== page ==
Dynamic StretchJanis Saffell
Year Released: 2004
Categories: Athletic Stretch
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Iím reviewing this workout after doing it several times in the couple of years that Iíve had it.
General workout breakdown: This stretching workout of approximately 30 minute combines traditional athletic-type stretching with yoga and Pilates moves; while Janis says this is to promote flexibility, there are several moves that will test your core and lower body strength. The focus is primarily on the lower body and torso; few specific upper body stretches are included. The moves are ďdynamicĒ in that Janis focuses on flowing gracefully through the moves rather than getting into a position and holding it, although there are some (short) static stretches.
The routine begins standing, with moves like forward and side bends, short back stretches, demi plie with side bends, a held squat, and an inner thigh stretch moving into low lunge series (with many variations on this position). Janis then instructs you to sit cross legged as you move your arms and/or spine; you then stretch over one extended. Next comes a mermaid stretch with some variations (e.g. hamstring and quadriceps stretches). Cat and dog tilt on all fours turns into plank (including one-legged plank and then three-legged downward dog) with a child pose in between legs. You end up supine, with more leg stretches, a twist, and some abs moves (including Pilates single leg stretch and open leg rocker prep) and a bit of a final relaxation.
Level: Iíd recommend this to an experienced beginner (i.e. someone whoís comfortable with stretching and perhaps even a little yoga as well as who has some pre-existing strength and flexibility) through an intermediate exerciser. Janis doesnít include a lot of form tips or explain some of the moves in depth (e.g. mermaid stretch), and she offers few modifications, if any. In general I consider myself at least a low intermediate exerciser in yoga, Pilates, weights, and cardio, but Iím still working on improving my flexibility. (It took me almost 3 years of regular yoga and stretching to be able to touch my toes regularly.) I found this challenging when I got it; now I still modify poses where I canít go as far as Janis but I no longer find the strength portions so tough.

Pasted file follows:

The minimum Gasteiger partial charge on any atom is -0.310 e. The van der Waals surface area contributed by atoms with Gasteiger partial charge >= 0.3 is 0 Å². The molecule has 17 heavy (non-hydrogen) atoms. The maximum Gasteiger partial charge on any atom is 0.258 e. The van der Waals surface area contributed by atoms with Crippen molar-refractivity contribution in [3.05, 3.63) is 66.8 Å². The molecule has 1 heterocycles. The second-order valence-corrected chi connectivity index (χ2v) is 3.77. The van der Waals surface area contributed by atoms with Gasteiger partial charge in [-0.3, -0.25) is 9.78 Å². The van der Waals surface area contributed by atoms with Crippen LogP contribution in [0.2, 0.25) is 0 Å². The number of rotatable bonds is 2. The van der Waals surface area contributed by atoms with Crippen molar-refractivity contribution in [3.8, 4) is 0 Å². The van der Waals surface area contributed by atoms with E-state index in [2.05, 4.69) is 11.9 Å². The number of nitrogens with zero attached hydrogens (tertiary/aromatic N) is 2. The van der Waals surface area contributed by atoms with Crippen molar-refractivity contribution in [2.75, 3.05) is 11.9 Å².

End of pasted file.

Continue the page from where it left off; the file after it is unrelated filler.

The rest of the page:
Class: Janis alone, with instruction via voiceover.
Music: Upbeat instrumental (primarily flutes) music, sometimes with a slight Asian flavor. Itís better (i.e. more melodic and more pleasant) than the average exercise video stuff.
Set: Janis is on the edge of a pool overlooking a river and two large palm trees. Thereís a light wind, and the sun sometimes goes behind the clouds.
Production: The sound is good, with the music fairly loud, and the picture quality is likewise good. There are two main camera angles, usually more helpful than not: most of the time the camera faces Janis straight on and shows all of her but sometimes a handheld camera moves around and zooms in on Janis. The voiceover matches up with the moves, more or less, although Janis doesnít always cue transitions.
Equipment: sticky mat (or equivalent). Janis is barefoot.
Space Requirements: You should have enough room to lie down with arms and legs extended and be able to sweep your arms and feet to each side.
DVD Notes: You can choose ďPlayĒ or one of the chapters (Beginning, Intro, Standing Poses, or Floor Work) from the main menu.
Conclusion: This is a nice little routine, though not perfect. Some people may find it more energizing than relaxing. I just donít use it, reaching instead for a straight Pilates or yoga routine or only a 10-20 minute athletic stretch post-weights. If you are looking to expand your collection of stretching videos beyond Tamilee, for example, I think this one is definitely worth considering.
The combination of a little core work with stretches reminds me of Madeleine Lewisí AM Stretch, and the yoga-flavored stretches remind me of ML's Daily Stretch.
Janis has a pleasant, softly positive voice. Unfortunately, she didnít take into consideration how the viewerís position and ability to see the TV when doing the voiceover cueing. Itís not bad, and once you get the hang of the routine you know when sheís come up or moved on to the other side or move, but if you need meticulous cueing this isnít for me. She works each side evenly.